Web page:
September 3, 2019 By College Ave Student Loans

Good Ways to Save Money in College

Good Ways to Save Money in College

If you’re finding it hard to make ends meet in college, you’re not alone. Rising tuition costs and living expenses make it increasingly challenging for students to stay on a budget. That doesn’t mean you have to be a “starving student” – there are plenty of great ways to save money in college. We’ve gathered some ‘do’s and don’ts’ for smart spending in school and beyond.

Top 10 Ways to Save Money in College

  1. DON’T buy new textbooks. Textbooks can be surprisingly expensive. Before you hit the campus bookstore, see if you can borrow books from a fellow student or from the university library. If not, buy or rent used textbooks at You can also rent books from Chegg or Barnes & Noble’s textbook service or order digital textbooks through sites like iFlipd, which offer a pay-as-you-go model.
  2. DON’T leave home without your student ID. Discounts are available on everything from clothing to laptop and notebook computers for those with a valid student ID. For example, Apple, and Adobe offer reduced prices on tech, while hundreds of big brands like Madewell, Forever 21, and J.Crew give money off on clothing. Local restaurants and chains often give money off on meals, so be sure to ask before you order!
  3. DO limit meals out. If you bought into the meal plan at school, use it! Student discounts aside, the costs of eating out can add up quickly. Consider investing in a good coffee maker instead of spending money every morning on lattes.
  4. DO choose housing wisely. It usually costs less to live in the dorms than it does to live off campus. Stretch your housing budget even further by splitting the cost with a roommate.
  5. DO explore campus amenities. Check out activities that are available on campus. Everything from movie nights to fitness classes might be offered free of charge.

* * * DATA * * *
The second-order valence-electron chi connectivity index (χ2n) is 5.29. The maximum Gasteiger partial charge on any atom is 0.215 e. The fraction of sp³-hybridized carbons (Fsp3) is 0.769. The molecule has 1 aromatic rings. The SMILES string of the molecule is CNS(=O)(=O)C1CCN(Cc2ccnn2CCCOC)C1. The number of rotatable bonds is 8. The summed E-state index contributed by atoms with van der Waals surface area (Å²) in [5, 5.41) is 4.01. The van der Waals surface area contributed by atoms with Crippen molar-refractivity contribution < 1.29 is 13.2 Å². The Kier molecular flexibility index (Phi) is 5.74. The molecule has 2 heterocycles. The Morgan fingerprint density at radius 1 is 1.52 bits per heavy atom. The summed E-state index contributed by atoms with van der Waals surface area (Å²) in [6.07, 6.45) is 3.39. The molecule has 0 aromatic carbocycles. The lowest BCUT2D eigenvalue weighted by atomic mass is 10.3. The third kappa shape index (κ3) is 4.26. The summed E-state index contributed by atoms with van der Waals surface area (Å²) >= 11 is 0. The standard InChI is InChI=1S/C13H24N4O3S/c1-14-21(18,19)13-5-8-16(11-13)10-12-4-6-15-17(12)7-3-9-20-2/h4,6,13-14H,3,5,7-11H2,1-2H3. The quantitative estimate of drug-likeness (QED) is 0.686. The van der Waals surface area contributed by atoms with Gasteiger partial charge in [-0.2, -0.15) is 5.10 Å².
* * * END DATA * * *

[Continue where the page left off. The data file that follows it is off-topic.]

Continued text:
6. DON’T own a car. Parking, gas, and insurance (not to mention unexpected car repairs) add up to a substantial amount. You can always use public transit, borrow a friend’s car, or use a Zipcar if you need to travel long distance. Uber and Lyft are also affordable ways to get around when you need to go off-campus.
  7. DO visit your local bank. Ask about checking and savings accounts designed especially for college students. These often have lower fees and no minimum balance required. To track your balance and avoid expensive overdraft charges, use online banking to check your balance regularly.
  8. DO monitor cell phone usage. Services like My Data Manager or will analyze your cell phone bills to make sure you have the best plan in place. They’ll also alert you if you exceed your monthly data limit. Make sure you understand your cell phone settings – weakened Wi-Fi can force your phone to switch over to data when you’re unaware!
  9. DON’T be careless with credit cards. If you do elect to get a credit card, choose one with the lowest interest rate and only charge what you can afford to pay off in full each month. This will help you avoid late fees and costly credit card debt while you establish good credit for your future.
  10. DO stay focused on your studies! Many students don’t complete their degree within four years, and every additional semester is another big expense. To stay on schedule, take advantage of university resources like tutoring and academic advising.

Bonus Tips to Save Money in College

Buy in bulk. Get a membership card for a store like Sam’s Club where you can pick up nonperishable items and toiletries in large amounts.

Meet application deadlines. Some scholarships renew each year. If you take the time to reapply, be sure to get your forms and letters of recommendation in on time.

Start paying off interest now. If you took out student student loans to help pay for college, make in-school payments when you can. Even just $10 a month can make a big difference in the long run.

Don’t Stress

There’s no great secret to how college kids save money – it just takes a little common sense and discipline. Remember that you’re in college to learn and earn your degree. Meeting your academic and budgetary goals will not only help you make the most of your college experience – it will help you start your financial future off right.